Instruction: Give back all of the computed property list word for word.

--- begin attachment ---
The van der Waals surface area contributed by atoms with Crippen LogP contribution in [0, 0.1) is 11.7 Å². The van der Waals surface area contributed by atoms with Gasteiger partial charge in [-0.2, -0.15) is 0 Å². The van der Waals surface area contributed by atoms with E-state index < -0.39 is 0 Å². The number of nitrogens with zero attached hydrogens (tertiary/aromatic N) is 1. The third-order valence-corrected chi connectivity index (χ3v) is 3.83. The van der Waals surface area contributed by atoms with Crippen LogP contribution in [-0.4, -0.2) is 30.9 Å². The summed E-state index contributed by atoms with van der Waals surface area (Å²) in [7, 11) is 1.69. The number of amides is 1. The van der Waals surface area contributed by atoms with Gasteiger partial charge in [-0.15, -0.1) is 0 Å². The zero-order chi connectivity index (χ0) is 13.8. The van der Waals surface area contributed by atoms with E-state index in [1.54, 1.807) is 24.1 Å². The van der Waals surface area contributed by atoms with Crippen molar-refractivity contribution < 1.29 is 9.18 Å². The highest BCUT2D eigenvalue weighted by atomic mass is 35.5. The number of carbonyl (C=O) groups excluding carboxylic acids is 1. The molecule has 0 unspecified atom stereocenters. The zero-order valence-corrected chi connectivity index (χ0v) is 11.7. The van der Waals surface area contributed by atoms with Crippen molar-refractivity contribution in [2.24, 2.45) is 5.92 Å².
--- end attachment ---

The van der Waals surface area contributed by atoms with Crippen LogP contribution in [0, 0.1) is 11.7 Å². The van der Waals surface area contributed by atoms with Gasteiger partial charge in [-0.2, -0.15) is 0 Å². The van der Waals surface area contributed by atoms with E-state index < -0.39 is 0 Å². The number of nitrogens with zero attached hydrogens (tertiary/aromatic N) is 1. The third-order valence-corrected chi connectivity index (χ3v) is 3.83. The van der Waals surface area contributed by atoms with Crippen LogP contribution in [-0.4, -0.2) is 30.9 Å². The summed E-state index contributed by atoms with van der Waals surface area (Å²) in [7, 11) is 1.69. The number of amides is 1. The van der Waals surface area contributed by atoms with Gasteiger partial charge in [-0.15, -0.1) is 0 Å². The zero-order chi connectivity index (χ0) is 13.8. The van der Waals surface area contributed by atoms with E-state index in [1.54, 1.807) is 24.1 Å². The van der Waals surface area contributed by atoms with Crippen molar-refractivity contribution < 1.29 is 9.18 Å². The highest BCUT2D eigenvalue weighted by atomic mass is 35.5. The number of carbonyl (C=O) groups excluding carboxylic acids is 1. The molecule has 0 unspecified atom stereocenters. The zero-order valence-corrected chi connectivity index (χ0v) is 11.7. The van der Waals surface area contributed by atoms with Crippen molar-refractivity contribution in [2.24, 2.45) is 5.92 Å².